Spring by Karl Ove Knausgård
"The great and terrifying beauty does not abandon us, it is there all the time, in everything that is always the same, in the sun and the stars, in the bonfire and the darkness, in the blue carpet of flowers beneath the tree. It is of no use to us, it is too big for us, but we can look at it, and we can bow before it."
I just finished reading this book and it was so incredibly lovely to read. I could have cried countless times and I could have thrown it countless times but that’s what's terribly great about this book, is the relatableness! It follows the story of a father of four, whose wife is ill and it’s left to him to hold it together. . It explores love, loneliness, depression, loss and life (that’s a lot of ‘L’s) but mostly parenting. Spring, which is a very fitting title for the book, brings new life and in Knausgård’s situation, it’s his new daughter. The book is almost, of sorts, an ‘ode’ (without the rhyme) to this ‘new life’ and about how this could change so much.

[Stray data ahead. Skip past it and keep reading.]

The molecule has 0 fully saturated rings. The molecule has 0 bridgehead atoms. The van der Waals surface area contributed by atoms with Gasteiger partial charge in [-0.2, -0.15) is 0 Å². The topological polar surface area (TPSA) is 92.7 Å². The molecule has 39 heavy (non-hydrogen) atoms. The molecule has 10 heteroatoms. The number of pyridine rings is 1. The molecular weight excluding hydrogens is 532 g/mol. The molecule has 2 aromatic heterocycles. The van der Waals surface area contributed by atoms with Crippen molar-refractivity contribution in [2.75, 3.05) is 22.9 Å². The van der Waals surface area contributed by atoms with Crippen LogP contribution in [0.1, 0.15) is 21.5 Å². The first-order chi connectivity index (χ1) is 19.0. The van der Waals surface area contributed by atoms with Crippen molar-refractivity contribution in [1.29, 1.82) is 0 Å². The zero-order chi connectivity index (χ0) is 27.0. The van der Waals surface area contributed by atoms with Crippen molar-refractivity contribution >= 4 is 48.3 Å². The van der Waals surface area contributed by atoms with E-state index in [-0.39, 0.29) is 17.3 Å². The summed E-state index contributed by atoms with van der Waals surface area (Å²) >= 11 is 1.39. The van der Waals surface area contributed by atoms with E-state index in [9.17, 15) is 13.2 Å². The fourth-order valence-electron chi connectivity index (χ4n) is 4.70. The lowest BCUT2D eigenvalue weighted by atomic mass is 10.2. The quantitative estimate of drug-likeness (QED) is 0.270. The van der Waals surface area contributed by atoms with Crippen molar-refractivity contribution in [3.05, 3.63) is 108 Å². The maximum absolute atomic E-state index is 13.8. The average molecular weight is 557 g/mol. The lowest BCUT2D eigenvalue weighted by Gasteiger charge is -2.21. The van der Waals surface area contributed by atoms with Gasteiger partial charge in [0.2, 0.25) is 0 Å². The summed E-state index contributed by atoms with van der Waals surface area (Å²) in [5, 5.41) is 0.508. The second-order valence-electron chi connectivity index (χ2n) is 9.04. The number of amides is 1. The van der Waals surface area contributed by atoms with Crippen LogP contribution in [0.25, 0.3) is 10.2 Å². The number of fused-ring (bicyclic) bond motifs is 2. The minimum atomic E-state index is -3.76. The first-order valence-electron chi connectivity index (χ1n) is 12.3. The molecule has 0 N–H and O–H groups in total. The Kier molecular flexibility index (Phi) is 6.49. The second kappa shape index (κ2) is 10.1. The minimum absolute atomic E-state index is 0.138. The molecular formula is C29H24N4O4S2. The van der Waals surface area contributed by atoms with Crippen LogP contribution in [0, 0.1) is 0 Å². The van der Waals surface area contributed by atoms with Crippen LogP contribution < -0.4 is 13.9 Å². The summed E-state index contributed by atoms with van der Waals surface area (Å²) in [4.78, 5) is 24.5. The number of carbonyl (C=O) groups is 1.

I think Knausgård has written this book in a manner where you, as the reader knows exactly how he is feeling. For me, it really struck a chord because having suffered postnatal depression in the past, I understand how much it can really put a strain on the family. I saw too much in this book, my husband when we were in the depths of the PND, which is why I think Knausgård has done a great job descibing what is on the ‘other side’ of the partnership and the effects of mental health.
It’s a quick read, if you’re finding you don’t have time to read, this is your book.
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